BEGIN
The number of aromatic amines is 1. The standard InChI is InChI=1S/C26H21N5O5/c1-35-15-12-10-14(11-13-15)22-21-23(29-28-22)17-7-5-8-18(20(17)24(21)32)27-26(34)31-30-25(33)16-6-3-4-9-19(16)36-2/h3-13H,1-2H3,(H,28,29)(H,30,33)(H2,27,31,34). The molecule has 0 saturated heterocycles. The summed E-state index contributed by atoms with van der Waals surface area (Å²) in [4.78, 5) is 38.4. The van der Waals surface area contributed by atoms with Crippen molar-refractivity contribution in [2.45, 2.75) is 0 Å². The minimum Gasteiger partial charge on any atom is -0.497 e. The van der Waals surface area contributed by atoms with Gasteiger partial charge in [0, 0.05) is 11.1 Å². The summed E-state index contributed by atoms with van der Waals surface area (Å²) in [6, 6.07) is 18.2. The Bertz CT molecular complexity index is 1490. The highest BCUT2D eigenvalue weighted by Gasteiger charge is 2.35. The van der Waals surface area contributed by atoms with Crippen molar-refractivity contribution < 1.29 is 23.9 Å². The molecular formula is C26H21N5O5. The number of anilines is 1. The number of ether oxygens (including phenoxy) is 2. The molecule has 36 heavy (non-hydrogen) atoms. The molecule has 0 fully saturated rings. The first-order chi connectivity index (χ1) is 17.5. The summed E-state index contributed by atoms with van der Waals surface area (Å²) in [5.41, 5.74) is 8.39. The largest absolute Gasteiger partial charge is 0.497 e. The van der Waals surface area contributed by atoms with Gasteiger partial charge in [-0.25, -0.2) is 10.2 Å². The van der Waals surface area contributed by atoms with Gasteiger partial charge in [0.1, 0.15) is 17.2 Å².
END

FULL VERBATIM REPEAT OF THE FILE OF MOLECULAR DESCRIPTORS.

The number of aromatic amines is 1. The standard InChI is InChI=1S/C26H21N5O5/c1-35-15-12-10-14(11-13-15)22-21-23(29-28-22)17-7-5-8-18(20(17)24(21)32)27-26(34)31-30-25(33)16-6-3-4-9-19(16)36-2/h3-13H,1-2H3,(H,28,29)(H,30,33)(H2,27,31,34). The molecule has 0 saturated heterocycles. The summed E-state index contributed by atoms with van der Waals surface area (Å²) in [4.78, 5) is 38.4. The van der Waals surface area contributed by atoms with Crippen molar-refractivity contribution in [2.45, 2.75) is 0 Å². The minimum Gasteiger partial charge on any atom is -0.497 e. The van der Waals surface area contributed by atoms with Gasteiger partial charge in [0, 0.05) is 11.1 Å². The summed E-state index contributed by atoms with van der Waals surface area (Å²) in [6, 6.07) is 18.2. The Bertz CT molecular complexity index is 1490. The highest BCUT2D eigenvalue weighted by Gasteiger charge is 2.35. The van der Waals surface area contributed by atoms with Crippen molar-refractivity contribution < 1.29 is 23.9 Å². The molecular formula is C26H21N5O5. The number of anilines is 1. The number of ether oxygens (including phenoxy) is 2. The molecule has 36 heavy (non-hydrogen) atoms. The molecule has 0 fully saturated rings. The first-order chi connectivity index (χ1) is 17.5. The summed E-state index contributed by atoms with van der Waals surface area (Å²) in [5.41, 5.74) is 8.39. The largest absolute Gasteiger partial charge is 0.497 e. The van der Waals surface area contributed by atoms with Gasteiger partial charge in [-0.25, -0.2) is 10.2 Å². The van der Waals surface area contributed by atoms with Gasteiger partial charge in [0.1, 0.15) is 17.2 Å².